You don’t wake up one day and run a 42 kilometre marathon without spending months training for it. During your months of training, there will be days when you want to stop putting one foot in front of the other, when the goal seems too far away and too difficult to achieve.


But once you cross that finish line and finally purchase your own piece of Vancouver real estate, you’ll have an incredible sense of accomplishment—and your very own place to call home.


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You’ve been here before.


You’re not totally sure how things are supposed to happen. A million questions are bubbling on your lips. You know your goal, but you need some guidance on how to get from A to Z.


Only this time, you aren’t a first-time buyer. You are on the other end of the equation: you are a first time seller.


Here’s what you need to know.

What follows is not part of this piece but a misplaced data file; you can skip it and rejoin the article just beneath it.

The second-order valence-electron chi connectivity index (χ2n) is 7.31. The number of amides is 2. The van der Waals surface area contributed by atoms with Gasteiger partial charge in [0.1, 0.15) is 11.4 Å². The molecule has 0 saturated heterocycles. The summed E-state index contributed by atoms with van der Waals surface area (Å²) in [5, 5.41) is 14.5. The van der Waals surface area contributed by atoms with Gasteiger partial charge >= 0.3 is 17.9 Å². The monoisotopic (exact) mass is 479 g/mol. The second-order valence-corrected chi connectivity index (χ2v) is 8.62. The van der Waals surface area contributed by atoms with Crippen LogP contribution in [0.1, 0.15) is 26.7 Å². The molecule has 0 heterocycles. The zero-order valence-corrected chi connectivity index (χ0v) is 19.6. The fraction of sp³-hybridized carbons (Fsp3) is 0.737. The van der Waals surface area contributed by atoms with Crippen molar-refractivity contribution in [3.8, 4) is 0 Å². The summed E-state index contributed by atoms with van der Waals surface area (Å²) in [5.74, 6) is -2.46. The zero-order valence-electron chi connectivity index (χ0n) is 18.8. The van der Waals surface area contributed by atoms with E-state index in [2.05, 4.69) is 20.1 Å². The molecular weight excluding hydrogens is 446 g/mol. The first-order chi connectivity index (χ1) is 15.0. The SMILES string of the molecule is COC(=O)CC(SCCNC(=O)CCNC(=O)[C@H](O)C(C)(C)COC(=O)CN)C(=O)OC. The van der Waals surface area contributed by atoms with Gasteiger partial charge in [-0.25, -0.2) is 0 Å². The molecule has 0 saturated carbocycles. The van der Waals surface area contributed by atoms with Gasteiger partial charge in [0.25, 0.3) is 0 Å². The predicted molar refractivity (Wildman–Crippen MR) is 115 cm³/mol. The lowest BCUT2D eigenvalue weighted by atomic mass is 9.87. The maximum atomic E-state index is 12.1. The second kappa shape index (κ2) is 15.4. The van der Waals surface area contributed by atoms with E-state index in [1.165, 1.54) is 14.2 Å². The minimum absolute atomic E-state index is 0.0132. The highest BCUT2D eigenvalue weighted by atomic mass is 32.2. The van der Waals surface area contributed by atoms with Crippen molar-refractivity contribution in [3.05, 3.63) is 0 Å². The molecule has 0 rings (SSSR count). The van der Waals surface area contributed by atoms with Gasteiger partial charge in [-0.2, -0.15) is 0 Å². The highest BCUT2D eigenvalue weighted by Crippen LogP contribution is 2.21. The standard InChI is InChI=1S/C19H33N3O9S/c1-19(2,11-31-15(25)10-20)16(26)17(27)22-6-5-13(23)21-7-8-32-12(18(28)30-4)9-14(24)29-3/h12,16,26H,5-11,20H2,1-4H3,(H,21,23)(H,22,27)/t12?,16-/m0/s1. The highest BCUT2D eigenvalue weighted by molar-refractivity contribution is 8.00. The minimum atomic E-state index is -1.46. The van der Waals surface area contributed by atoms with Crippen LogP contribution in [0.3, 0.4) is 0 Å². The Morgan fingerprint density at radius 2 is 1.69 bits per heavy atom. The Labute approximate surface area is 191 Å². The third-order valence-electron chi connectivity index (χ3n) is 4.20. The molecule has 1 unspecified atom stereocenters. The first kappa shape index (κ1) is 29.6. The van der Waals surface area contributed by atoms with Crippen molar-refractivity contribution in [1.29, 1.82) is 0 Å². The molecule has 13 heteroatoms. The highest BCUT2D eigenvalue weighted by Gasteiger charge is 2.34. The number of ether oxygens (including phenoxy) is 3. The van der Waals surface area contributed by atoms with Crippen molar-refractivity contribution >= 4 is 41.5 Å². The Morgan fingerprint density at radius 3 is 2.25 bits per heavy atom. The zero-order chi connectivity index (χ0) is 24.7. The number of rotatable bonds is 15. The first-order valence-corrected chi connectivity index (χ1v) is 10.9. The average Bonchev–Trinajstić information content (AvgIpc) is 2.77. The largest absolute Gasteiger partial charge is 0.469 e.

1. Do I really need a Realtor to sell my home?

  2. How do I pick a Realtor?

  3. What do I have to disclose?

  4. How does the Listing Contract work?

  5. What do I need to do to get my home ready for sale?

  6. How does the offer process work?

  7. Once I have a firm sale, what are the next steps?

  8. What are the costs associated with Selling my home?

Do I really need a Realtor to sell my home?

Nope. You don’t. You can take photos, post a listing on Craigslist, host open houses, and then negotiate a contract by yourself.

How do I pick a Realtor?